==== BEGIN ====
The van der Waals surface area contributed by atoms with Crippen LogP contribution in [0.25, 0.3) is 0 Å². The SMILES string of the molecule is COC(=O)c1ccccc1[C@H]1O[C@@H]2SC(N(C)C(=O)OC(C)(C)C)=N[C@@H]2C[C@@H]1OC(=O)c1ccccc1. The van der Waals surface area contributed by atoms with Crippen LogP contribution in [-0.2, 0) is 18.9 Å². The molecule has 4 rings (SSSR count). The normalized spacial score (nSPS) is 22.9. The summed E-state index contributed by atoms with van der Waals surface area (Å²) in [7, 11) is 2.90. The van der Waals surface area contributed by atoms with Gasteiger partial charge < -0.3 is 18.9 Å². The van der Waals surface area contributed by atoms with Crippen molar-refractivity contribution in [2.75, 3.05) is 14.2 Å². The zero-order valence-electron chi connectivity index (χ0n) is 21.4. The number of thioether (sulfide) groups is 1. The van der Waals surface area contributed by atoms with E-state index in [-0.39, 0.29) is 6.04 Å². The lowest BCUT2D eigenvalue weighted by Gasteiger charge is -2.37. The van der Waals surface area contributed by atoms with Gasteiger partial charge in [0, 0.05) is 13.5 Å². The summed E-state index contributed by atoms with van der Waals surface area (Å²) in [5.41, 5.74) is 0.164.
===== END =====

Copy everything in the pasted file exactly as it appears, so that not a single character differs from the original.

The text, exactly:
The van der Waals surface area contributed by atoms with Crippen LogP contribution in [0.25, 0.3) is 0 Å². The SMILES string of the molecule is COC(=O)c1ccccc1[C@H]1O[C@@H]2SC(N(C)C(=O)OC(C)(C)C)=N[C@@H]2C[C@@H]1OC(=O)c1ccccc1. The van der Waals surface area contributed by atoms with Crippen LogP contribution in [-0.2, 0) is 18.9 Å². The molecule has 4 rings (SSSR count). The normalized spacial score (nSPS) is 22.9. The summed E-state index contributed by atoms with van der Waals surface area (Å²) in [7, 11) is 2.90. The van der Waals surface area contributed by atoms with Gasteiger partial charge < -0.3 is 18.9 Å². The van der Waals surface area contributed by atoms with Crippen molar-refractivity contribution in [2.75, 3.05) is 14.2 Å². The zero-order valence-electron chi connectivity index (χ0n) is 21.4. The number of thioether (sulfide) groups is 1. The van der Waals surface area contributed by atoms with E-state index in [-0.39, 0.29) is 6.04 Å². The lowest BCUT2D eigenvalue weighted by Gasteiger charge is -2.37. The van der Waals surface area contributed by atoms with Gasteiger partial charge in [0, 0.05) is 13.5 Å². The summed E-state index contributed by atoms with van der Waals surface area (Å²) in [5.41, 5.74) is 0.164.